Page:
NOTE: This article contains SPOILERS for Detective Comics #951
It isn't too often that comic book writers invite comparison between their own work and the untouchable, unforgettable, and iconic work of writers and artists who came before them. Especially not when you're dealing with characters as well known as Batman, whose most revered storylines, moments, battles, or death scenes tend to find themselves on lists with titles including terms like "all-time," "greatest," or "best in history." But for readers of DC's new Batman Beyond, the latest issue brought with it a chance to see homage paid to one of Bruce Wayne's darkest hours - in the best way possible.
The series has been one bombshell after another since its Rebirth, using the return of Terry McGinnis to springboard into ambitious and unexpected territory. The first five issues have dealt with the mysterious plot to bring Joker back from the dead, only to reveal the test subject in question to be Bruce Wayne in disguise. But the tease of a returned Joker was finally delivered upon in the most recent issue, and in a fashion guaranteed to twist the knife in Bruce's newly-awakened side.
Apparently, writer Dan Jurgens and artists Bernard Chang and Marcelo Maiolo decided: if you're going to bring Batman's greatest adversary back from the grave... why not do it in the guise of that adversary's greatest victory?
A Death in The Family (1989)
In case there are Batman fans out there who have somehow never actually read the comic in which Jason Todd, the second boy to bear the 'Robin' name was murdered by Joker, we present the infamous collage of blows here. Having lured Jason to an isolated warehouse, and ambushed him and his mother, the Joker and his goon waste little time in putting a hurt on, at the time, a teenage boy. Punches led to kicks, before Joker took up the infamous crowbar and delivered the most severe injuries (thankfully) off-panel.
It's the artwork courtesy of Jim Aparo, Mike DeCarlo, and Adrienne Roy that has taken the scene from an unforgettable moment of plot, to an unforgettable moment of visual horror. Joker's massive, unchanging grin completely oblivious to the brutality he's engaged in, and only the sweat beading on his forehead revealing that the murder requires any effort from him at all. And given the time and characters, that single image of Robin being struck - and the spittle of blood - was enough to trigger a conversation about the morality of the story, whether or not Jason had survived.
Over the years, flashbacks and recollections of the scene have shown it through stylized lenses, and more modern inks and colors. But in its original form, the colors, lines, and inks encapsulate the moment in comics history that the murder was set. And when you have as memorable a layout as that, it's no wonder Batman Beyond released twenty eight years later sticks with the formula.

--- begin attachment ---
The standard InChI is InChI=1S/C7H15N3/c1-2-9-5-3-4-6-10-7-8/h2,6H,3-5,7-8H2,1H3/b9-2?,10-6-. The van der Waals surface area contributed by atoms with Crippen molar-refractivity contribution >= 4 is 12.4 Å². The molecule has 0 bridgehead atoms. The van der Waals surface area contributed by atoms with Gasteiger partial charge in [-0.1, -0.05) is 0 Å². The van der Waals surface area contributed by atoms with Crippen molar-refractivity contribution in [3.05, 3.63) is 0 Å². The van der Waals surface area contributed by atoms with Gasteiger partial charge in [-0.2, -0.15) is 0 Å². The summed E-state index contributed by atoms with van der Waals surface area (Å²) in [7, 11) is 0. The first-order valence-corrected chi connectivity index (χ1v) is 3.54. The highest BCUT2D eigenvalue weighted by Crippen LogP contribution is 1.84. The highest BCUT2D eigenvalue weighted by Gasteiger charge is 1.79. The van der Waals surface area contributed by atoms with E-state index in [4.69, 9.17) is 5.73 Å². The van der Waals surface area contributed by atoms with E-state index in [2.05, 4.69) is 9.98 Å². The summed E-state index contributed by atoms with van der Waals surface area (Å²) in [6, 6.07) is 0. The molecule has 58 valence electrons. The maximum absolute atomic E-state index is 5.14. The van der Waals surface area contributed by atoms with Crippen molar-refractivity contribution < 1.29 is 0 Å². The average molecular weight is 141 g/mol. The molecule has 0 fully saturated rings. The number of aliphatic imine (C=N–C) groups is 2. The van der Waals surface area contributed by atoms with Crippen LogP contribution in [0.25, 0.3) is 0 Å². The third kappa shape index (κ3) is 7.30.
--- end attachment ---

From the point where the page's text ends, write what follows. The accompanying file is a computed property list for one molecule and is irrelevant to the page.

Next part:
Batman Beyond #5 (2017)
Where the original scene was a case of readers staring in shock as Joker actually succeeded in his quest to harm, and eventually kill Robin, the one depicted in Batman Beyond was shocking for an entirely different reason. In hindsight, readers watched as the hatted, hooded figure above followed faithfully at the villain's side for two full issues. The villain, for those curious, was the always-annoying Terminal, leader of the Joker-esque gang calling themselves... Jokerz. But once Terminal spilled the secret that he had kept Bruce Wayne alive by pretending he was actually Batman's greatest villain - and insulting the Joker more than a few times along the way - the faceless henchman made his presence known.
After and attempt to kill Bruce Wayne allowed Terminal and his lackey to escape, they were shot down over Neo-Gotham, grounding their aircraft in a nearby park. And while it was technically Terminal who requested that his concealed goon pass him a crowbar from the ship's toolbox, we like to think fate was at work. Almost three decades later, DC fans witnessed the Joker attacking a young man from behind with a crowbar, then savagely beating him within inches of his life. This time, his unchanging face was a little easier to take in... and somehow, more unsettling at the same time.
Revealing himself to be the true Joker after the above assault, the returned Clown Prince of Crime seems to have put Terminal out of his misery with one final blow. The recreation is clearly a nod to the fans who had seen the villain's resurrection dangled in front of them, only to be pulled away with Bruce Wayne's return. But more than that, evoking the memory of Jason Todd's death before showing Joker walking off into the sunset, claiming that Batman "never could... nor will he ever... kill me!" proves the point.
Joker murdered Robin, handing Batman his most terrible, most tragic failure. The Dark Knight never sought retribution then, and three decades later... well, the Joker is still walking free. But for how long? Now that's what keeps us reading.
Batman Beyond #5 is available now.